There's a funny thing about persistence that writers often talk about. We talk about continuing despite the odds, mustering up the courage to keep writing even when things get hard, just pushing on even when the outcome is not known.
This is what I felt with MURDER KNOCKS TWICE, and how moving it has been for me to see this book out in the world.
The journey of MURDER KNOCKS TWICE began about nine years ago. I was still querying--unsuccessfully--what would become the first novel in my new series--A MURDER AT ROSAMUND'S GATE. I kept getting rejected by agents, and I thought, 'Maybe I need to set aside this seventeenth-century novel, and try my hand at something different." (For the more complete journey of the first series, check out my post in HOW IT HAPPENED on the Thrill Begins).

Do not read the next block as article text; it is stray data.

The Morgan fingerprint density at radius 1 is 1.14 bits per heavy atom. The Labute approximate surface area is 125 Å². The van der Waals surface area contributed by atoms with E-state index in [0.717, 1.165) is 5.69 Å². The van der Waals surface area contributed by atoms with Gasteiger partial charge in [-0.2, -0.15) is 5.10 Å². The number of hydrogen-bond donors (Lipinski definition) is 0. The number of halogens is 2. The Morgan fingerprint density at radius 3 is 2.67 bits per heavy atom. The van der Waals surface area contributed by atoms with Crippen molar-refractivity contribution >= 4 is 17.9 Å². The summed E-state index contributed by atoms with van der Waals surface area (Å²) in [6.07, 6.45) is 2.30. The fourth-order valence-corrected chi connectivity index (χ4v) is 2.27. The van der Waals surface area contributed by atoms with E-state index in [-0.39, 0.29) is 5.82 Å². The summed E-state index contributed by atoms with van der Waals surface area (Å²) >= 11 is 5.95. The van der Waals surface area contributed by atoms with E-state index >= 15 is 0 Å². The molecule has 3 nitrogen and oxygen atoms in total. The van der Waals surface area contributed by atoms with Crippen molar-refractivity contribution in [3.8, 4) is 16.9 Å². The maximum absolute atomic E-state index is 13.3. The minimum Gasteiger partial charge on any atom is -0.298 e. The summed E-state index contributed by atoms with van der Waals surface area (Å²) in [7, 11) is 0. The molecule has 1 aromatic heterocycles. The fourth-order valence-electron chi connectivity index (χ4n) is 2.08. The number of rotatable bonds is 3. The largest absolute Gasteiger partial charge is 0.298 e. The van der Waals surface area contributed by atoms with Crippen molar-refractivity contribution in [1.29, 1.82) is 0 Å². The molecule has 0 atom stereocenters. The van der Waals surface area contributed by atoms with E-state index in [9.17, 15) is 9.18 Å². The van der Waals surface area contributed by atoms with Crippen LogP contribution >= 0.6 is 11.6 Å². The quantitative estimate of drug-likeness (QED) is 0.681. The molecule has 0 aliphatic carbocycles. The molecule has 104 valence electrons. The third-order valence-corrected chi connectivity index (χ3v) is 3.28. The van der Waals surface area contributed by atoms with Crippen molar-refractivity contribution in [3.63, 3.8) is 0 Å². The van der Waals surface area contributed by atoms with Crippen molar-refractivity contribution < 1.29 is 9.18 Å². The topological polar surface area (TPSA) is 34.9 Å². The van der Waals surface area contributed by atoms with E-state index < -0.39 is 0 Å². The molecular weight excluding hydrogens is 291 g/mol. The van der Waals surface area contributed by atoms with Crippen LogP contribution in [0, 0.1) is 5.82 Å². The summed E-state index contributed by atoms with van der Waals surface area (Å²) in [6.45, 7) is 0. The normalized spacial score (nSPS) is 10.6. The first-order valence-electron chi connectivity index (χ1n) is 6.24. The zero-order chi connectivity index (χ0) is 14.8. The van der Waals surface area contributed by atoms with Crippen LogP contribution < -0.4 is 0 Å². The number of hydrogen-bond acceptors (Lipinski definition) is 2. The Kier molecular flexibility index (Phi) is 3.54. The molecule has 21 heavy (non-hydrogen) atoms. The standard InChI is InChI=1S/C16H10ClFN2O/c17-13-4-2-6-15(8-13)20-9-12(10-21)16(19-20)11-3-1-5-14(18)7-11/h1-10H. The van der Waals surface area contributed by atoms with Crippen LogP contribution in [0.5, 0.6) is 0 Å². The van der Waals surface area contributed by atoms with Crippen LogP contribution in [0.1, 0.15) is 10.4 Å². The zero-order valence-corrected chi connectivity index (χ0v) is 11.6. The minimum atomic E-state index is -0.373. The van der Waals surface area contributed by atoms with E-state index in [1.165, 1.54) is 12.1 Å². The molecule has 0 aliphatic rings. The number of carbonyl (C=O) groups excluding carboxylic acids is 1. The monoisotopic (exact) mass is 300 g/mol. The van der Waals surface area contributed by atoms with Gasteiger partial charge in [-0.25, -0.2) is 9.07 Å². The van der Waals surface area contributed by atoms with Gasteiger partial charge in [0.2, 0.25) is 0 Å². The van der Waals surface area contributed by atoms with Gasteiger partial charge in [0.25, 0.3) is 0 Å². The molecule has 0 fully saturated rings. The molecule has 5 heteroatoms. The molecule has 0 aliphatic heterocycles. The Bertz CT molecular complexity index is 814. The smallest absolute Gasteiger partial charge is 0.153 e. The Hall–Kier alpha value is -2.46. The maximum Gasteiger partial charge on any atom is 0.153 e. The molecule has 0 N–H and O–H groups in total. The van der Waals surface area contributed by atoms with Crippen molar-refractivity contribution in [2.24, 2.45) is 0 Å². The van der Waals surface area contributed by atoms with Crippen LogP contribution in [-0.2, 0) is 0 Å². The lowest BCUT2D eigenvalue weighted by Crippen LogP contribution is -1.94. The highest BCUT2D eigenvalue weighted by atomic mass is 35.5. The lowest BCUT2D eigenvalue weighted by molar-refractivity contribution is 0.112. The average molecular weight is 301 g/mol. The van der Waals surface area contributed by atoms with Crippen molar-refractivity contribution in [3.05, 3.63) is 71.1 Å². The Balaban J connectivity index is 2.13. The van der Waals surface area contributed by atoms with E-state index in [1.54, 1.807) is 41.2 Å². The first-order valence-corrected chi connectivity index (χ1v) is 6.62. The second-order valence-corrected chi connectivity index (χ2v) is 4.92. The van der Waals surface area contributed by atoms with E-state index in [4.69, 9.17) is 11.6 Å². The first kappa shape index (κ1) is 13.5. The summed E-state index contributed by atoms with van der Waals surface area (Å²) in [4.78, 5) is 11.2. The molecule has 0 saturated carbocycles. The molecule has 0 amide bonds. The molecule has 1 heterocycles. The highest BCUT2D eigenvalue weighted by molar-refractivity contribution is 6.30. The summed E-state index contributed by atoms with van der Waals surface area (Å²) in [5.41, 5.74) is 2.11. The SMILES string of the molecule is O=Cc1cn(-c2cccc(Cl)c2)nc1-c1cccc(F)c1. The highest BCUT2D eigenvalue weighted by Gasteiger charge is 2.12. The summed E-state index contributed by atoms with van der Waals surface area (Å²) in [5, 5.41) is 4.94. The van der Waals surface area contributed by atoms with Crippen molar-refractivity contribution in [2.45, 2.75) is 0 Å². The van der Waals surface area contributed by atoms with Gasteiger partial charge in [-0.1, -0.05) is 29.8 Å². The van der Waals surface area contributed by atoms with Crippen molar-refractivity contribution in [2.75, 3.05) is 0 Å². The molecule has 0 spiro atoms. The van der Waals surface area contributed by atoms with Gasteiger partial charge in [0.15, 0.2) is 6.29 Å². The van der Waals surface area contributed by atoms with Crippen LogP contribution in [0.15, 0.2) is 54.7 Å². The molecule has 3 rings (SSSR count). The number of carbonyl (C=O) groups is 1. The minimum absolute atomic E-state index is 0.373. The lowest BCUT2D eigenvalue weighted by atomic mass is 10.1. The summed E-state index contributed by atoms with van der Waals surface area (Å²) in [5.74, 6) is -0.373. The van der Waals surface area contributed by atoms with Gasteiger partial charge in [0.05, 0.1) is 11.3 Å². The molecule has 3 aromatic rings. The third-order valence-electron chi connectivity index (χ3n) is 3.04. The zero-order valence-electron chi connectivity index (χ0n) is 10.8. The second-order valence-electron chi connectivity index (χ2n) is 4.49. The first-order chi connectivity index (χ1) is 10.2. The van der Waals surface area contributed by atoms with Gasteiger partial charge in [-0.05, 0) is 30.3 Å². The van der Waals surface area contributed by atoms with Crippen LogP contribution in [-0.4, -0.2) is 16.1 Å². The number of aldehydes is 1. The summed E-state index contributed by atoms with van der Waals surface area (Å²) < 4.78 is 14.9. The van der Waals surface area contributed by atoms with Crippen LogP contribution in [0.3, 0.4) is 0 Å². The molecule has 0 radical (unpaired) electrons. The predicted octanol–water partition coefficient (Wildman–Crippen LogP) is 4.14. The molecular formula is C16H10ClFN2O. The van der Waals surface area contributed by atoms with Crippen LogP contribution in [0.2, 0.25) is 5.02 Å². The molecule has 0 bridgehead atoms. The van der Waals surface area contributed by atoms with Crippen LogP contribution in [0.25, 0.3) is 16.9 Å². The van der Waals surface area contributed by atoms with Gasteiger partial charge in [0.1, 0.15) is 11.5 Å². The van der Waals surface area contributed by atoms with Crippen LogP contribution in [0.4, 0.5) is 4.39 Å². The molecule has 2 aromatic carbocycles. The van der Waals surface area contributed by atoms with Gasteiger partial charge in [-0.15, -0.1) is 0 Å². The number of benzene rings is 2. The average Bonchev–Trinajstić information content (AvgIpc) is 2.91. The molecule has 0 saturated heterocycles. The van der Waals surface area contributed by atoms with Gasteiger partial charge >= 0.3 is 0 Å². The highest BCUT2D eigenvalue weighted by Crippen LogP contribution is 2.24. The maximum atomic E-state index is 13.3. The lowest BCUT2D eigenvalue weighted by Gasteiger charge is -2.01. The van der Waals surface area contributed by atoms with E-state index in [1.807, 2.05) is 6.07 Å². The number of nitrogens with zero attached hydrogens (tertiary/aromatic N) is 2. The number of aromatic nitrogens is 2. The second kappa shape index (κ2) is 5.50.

Even though I'm a British historian by training, for many years I've been teaching a graduate course on the History and Philosophy of Higher Education. On several occasions, I had found my way to the amazing archives at my university, and I began to think about setting my book on a college campus (much like mine) in 1930 Chicago. I was interested in college rituals and the role of the first women in college.
I wrote about 200 pages of this book, which featured a young Egyptian woman named Shani, and her sidekick gum-cracking roommate Gina Ricci. I thought, this is going to be my new thing. My new historic period, my new world.
But then, an interesting thing happened.
That seventeenth-century novel ended up selling, and I ended up writing four books in that series (and will have a fifth out next year). So I set aside my 1930s Chicago novel, and it went in the DRAWER.